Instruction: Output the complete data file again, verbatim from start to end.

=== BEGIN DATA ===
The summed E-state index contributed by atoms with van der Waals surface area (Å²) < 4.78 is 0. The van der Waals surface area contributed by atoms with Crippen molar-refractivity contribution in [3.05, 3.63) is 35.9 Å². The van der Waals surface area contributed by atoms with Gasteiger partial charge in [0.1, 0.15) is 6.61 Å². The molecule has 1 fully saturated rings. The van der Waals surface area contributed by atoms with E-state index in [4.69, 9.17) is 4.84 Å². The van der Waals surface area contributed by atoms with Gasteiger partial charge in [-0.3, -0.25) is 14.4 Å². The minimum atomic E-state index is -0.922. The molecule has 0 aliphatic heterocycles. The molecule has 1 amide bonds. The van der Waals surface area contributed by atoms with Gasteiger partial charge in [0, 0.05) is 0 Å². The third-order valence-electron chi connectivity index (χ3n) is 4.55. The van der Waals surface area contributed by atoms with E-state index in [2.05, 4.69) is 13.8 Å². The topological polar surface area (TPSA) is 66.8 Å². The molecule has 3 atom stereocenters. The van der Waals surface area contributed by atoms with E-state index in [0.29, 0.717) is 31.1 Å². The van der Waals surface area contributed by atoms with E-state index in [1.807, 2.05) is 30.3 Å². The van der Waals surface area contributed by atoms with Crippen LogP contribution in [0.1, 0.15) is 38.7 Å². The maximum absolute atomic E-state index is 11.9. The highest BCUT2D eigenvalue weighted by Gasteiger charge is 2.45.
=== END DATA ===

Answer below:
The summed E-state index contributed by atoms with van der Waals surface area (Å²) < 4.78 is 0. The van der Waals surface area contributed by atoms with Crippen molar-refractivity contribution in [3.05, 3.63) is 35.9 Å². The van der Waals surface area contributed by atoms with Gasteiger partial charge in [0.1, 0.15) is 6.61 Å². The molecule has 1 fully saturated rings. The van der Waals surface area contributed by atoms with E-state index in [4.69, 9.17) is 4.84 Å². The van der Waals surface area contributed by atoms with Gasteiger partial charge in [-0.3, -0.25) is 14.4 Å². The minimum atomic E-state index is -0.922. The molecule has 0 aliphatic heterocycles. The molecule has 1 amide bonds. The van der Waals surface area contributed by atoms with Gasteiger partial charge in [0, 0.05) is 0 Å². The third-order valence-electron chi connectivity index (χ3n) is 4.55. The van der Waals surface area contributed by atoms with E-state index in [2.05, 4.69) is 13.8 Å². The topological polar surface area (TPSA) is 66.8 Å². The molecule has 3 atom stereocenters. The van der Waals surface area contributed by atoms with E-state index in [0.29, 0.717) is 31.1 Å². The van der Waals surface area contributed by atoms with E-state index in [1.807, 2.05) is 30.3 Å². The van der Waals surface area contributed by atoms with Crippen LogP contribution in [0.1, 0.15) is 38.7 Å². The maximum absolute atomic E-state index is 11.9. The highest BCUT2D eigenvalue weighted by Gasteiger charge is 2.45.